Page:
OLS mechanics

Our primary interest when creating an econometric model is to estimate some dependent variable, y, using a observations from a set of independent variables, X. Usually y is a vector of length n, where n is the number of observations, and X is a matrix of size (n x k) where k is the number of explanatory variables (you can think of X as a table of observations, where each column contains a different variable and each row represents an observation of that variable). The goal of OLS regression is to estimate the coefficients, beta, for the model:

y = X\beta+\epsilon

Where beta is a k by 1 vector of coefficients on X and epsilon is a k by 1 vector of error terms.

OLS regression estimates beta by minimizing the sum of the square error term (hence the name “least squares”). Put in matrix notation, OLS estimates beta using the equation:

\hat{\beta} = argmin_{\beta} SSE_N(\beta) = \epsilon ' \epsilon

The optimal beta estimate can be found through the following equations:

\epsilon = y-X\hat{\beta}

\epsilon ' \epsilon =  (y-X\hat{\beta})'(y-X\hat{\beta})

Taking the derivative and setting it equal to zero:

2X'y+2X'X\hat{\beta} = 0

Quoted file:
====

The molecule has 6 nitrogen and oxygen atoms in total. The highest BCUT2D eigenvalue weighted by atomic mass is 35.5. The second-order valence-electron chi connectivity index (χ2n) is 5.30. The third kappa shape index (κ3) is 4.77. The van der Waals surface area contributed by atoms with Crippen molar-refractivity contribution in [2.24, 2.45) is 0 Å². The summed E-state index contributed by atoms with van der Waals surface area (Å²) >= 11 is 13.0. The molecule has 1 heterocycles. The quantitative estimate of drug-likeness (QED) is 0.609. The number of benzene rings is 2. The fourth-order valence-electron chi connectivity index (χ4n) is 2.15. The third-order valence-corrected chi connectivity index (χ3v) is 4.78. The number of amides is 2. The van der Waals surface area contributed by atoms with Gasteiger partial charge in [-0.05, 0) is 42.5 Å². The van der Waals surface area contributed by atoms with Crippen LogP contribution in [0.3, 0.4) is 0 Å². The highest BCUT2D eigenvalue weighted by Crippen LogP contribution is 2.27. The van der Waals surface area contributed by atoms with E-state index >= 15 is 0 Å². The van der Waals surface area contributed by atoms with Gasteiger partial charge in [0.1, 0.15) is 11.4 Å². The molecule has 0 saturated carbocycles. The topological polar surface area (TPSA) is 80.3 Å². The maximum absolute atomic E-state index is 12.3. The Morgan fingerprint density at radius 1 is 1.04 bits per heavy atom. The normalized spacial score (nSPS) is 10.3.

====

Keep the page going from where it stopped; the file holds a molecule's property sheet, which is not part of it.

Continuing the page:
Then solving for the beta estimate:

\hat{\beta} = (X'X)^{-1}X'y

 

Estimation of y using OLS regression can be visualized as the orthogonal projection of the vector y onto the column space of X. The estimated error term, epsilon, is the orthogonal distance between the projection and the true vector y.  Figure 1 shows this projection for a y that is regressed on two explanatory variables, X1 and X2.

projection

Figure 1: OLS regression as an orthogonal projection of vector y onto the column space of matrix X. The error term, \hat{\epsilon}, is the orthogonal distance between y and X\hat{\beta}. (Image source: Wikipedia commons)

 Assumptions and properties of OLS regression

The Gauss-Markov Theorem states that under a certain set of assumptions, the OLS estimator is the Best Linear Unbiased Estimator (BLUE) for vector y.